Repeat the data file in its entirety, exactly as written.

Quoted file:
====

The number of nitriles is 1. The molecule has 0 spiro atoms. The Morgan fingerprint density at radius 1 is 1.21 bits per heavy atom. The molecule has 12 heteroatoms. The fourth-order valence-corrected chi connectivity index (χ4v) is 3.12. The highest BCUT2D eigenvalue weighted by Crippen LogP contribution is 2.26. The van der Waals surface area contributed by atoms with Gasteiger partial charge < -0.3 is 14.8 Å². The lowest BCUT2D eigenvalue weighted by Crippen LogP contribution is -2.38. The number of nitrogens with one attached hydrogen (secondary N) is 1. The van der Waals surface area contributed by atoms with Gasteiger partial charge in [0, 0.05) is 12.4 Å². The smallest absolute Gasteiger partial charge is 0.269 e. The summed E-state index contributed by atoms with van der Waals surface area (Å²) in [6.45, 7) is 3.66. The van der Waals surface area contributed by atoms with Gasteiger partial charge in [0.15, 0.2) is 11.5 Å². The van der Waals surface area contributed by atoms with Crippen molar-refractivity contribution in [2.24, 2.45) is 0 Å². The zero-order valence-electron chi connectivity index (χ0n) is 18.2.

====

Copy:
The number of nitriles is 1. The molecule has 0 spiro atoms. The Morgan fingerprint density at radius 1 is 1.21 bits per heavy atom. The molecule has 12 heteroatoms. The fourth-order valence-corrected chi connectivity index (χ4v) is 3.12. The highest BCUT2D eigenvalue weighted by Crippen LogP contribution is 2.26. The van der Waals surface area contributed by atoms with Gasteiger partial charge < -0.3 is 14.8 Å². The lowest BCUT2D eigenvalue weighted by Crippen LogP contribution is -2.38. The number of nitrogens with one attached hydrogen (secondary N) is 1. The van der Waals surface area contributed by atoms with Gasteiger partial charge in [0, 0.05) is 12.4 Å². The smallest absolute Gasteiger partial charge is 0.269 e. The summed E-state index contributed by atoms with van der Waals surface area (Å²) in [6.45, 7) is 3.66. The van der Waals surface area contributed by atoms with Gasteiger partial charge in [0.15, 0.2) is 11.5 Å². The van der Waals surface area contributed by atoms with Crippen molar-refractivity contribution in [2.24, 2.45) is 0 Å². The zero-order valence-electron chi connectivity index (χ0n) is 18.2.